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GOPINTOS Posts: 6,263
6/10/12 9:58 A

Just my fwiw, you can set SP to track net carbs also. That gives you a few more carbs minus the fiber.

6/10/12 7:40 A

For most folks (not all) with insulin resistance...achieving and maintain a healthy weight is the key part of treatment. For weight loss that is an eating plan with fewer calories than being burned daily. A plan similar to a carb counting plan for diabetes is encouraged, which is usually in the neighborhood of about 40-50% of calories coming from carb containing foods.
dietitian Becky

MICHELLEXXXX SparkPoints: (12,100)
Fitness Minutes: (5,920)
Posts: 3,750
6/9/12 2:01 P

I am reading more and more evidence identifying low carb as key to correcting insulin resistance. I'm glad to see more doctors encouraging it. My family doctor and his wife (a nurse) are in amazing shape and have followed Atkins diet/lifestyle for years.

6/9/12 11:08 A

There are guidelines established for the introduction of solids and the feeding of infants and toddles. These guidelines would in no way be setting the stage for soda and Ding-Dongs. That comes along with environment and TV viewing and marketing.
Dietitian Becky

BEARCLAW6 SparkPoints: (0)
Fitness Minutes: (15,376)
Posts: 1,939
6/9/12 9:52 A

I agree that most general practitioners are poorly informed on nutrition. This is due to a combination of being taught very little in medical school about nutrition and the poor state of nutrition research. So very much of the current dogma on eating is based on observational studies that try to suggest a link between an activity and a disease. For example, the Framingham Study. As hard as it is to follow a large group of people over years, it is even harder to connect some habit (like eating saturated fat) and a consequence (like cardiovascular disease). Plus, with large observational studies it is very easy to link any activity with any consequence that happens to fit the study organizer's hypothesis. These studies are taken as gospel when they really need to be used as a template to design actually informative controlled studies (divide a random group into control and experimental and then get them to change one or two things only). Meanwhile, well meaning doctors read an article in the NEJM about some observational study and think it actually means anything.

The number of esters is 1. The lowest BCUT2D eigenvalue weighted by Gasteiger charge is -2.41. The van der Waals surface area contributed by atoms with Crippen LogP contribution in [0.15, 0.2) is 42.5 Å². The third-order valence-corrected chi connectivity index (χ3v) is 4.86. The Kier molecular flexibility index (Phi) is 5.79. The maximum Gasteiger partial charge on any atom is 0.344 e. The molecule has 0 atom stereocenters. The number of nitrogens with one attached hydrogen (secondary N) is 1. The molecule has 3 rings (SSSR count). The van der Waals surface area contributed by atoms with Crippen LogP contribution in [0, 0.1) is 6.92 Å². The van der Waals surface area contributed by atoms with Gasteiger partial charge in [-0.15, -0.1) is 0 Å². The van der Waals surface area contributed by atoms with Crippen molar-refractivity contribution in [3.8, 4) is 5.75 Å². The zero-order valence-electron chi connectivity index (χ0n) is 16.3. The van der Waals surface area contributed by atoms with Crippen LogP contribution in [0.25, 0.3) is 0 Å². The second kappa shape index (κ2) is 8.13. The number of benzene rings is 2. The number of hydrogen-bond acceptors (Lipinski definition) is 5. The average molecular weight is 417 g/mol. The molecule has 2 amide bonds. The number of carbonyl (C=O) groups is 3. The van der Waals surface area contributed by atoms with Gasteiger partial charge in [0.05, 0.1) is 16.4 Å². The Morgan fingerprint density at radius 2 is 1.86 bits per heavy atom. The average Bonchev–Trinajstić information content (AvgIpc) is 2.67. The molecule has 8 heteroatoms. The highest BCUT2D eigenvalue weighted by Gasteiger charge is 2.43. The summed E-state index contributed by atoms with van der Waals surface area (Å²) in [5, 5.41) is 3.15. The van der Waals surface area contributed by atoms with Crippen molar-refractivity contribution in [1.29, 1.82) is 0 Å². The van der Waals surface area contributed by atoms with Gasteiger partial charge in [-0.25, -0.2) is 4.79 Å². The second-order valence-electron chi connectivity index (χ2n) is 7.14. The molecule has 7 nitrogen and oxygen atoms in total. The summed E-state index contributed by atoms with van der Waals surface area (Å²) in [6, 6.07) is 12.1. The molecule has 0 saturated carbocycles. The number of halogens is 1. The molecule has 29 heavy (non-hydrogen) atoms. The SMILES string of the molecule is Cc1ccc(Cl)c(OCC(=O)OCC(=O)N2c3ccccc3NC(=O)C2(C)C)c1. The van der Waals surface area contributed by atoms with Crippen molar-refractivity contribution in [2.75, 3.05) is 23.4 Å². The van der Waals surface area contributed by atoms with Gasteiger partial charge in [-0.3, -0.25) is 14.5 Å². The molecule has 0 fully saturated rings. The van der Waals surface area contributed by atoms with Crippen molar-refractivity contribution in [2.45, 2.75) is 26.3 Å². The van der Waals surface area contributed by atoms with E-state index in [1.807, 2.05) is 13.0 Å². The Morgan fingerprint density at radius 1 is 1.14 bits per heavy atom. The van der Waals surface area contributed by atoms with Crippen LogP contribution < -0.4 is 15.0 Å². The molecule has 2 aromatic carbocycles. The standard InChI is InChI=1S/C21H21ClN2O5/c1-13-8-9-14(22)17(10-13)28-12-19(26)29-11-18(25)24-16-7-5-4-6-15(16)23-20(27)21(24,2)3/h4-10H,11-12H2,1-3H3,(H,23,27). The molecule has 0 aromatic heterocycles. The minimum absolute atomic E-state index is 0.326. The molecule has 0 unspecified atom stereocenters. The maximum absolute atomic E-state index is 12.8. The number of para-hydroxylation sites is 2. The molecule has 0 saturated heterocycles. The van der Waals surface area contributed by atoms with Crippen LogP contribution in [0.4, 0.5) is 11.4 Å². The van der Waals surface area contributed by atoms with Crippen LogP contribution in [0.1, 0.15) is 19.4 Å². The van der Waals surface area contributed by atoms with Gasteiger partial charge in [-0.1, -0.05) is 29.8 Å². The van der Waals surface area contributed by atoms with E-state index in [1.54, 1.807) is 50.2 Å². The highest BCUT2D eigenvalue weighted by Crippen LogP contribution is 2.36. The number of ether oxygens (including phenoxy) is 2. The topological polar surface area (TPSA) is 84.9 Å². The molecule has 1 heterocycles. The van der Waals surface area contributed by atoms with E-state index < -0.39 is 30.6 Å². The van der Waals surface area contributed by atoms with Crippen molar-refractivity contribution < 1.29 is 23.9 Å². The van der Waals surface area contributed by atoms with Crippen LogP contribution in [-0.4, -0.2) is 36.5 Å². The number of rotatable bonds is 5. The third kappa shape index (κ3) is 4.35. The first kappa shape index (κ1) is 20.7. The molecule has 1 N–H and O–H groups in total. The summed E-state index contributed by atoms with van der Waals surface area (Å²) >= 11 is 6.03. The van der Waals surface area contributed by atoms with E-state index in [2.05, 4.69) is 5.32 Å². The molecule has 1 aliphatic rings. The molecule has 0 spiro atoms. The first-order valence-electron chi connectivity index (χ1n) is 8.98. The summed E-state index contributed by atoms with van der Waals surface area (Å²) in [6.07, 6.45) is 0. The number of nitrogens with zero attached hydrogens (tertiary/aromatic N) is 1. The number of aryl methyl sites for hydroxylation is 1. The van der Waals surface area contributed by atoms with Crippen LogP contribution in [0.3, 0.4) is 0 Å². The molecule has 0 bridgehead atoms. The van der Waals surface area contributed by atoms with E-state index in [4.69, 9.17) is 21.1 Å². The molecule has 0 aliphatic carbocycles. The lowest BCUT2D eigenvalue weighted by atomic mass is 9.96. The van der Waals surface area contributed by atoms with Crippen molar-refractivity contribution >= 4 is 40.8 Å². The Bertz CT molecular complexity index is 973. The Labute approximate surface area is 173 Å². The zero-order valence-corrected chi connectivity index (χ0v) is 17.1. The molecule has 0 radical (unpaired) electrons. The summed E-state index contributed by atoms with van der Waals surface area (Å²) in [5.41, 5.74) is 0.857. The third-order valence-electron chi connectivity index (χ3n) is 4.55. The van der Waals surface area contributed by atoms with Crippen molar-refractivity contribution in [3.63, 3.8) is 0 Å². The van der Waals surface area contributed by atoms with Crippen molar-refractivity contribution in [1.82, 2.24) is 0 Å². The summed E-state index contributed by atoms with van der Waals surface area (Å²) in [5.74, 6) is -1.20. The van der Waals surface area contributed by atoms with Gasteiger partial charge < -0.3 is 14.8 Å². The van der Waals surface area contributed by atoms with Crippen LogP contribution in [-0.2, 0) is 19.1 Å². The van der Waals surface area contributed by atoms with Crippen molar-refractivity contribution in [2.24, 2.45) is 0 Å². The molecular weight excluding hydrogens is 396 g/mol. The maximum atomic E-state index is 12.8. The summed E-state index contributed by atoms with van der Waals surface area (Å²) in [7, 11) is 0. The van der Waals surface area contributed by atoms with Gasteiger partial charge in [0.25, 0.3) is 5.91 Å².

As for being hard to maintain, a low-carb diet is only hard to maintain because we are so very used to eating a high-carb diet from a very young age. Isn't the first solid food we generally eat a paste made of white rice? Ouch! Think how hard it is to stop smoking or doing cocaine and you can imagine why dropping sugar soda and Ding Dongs is so hard.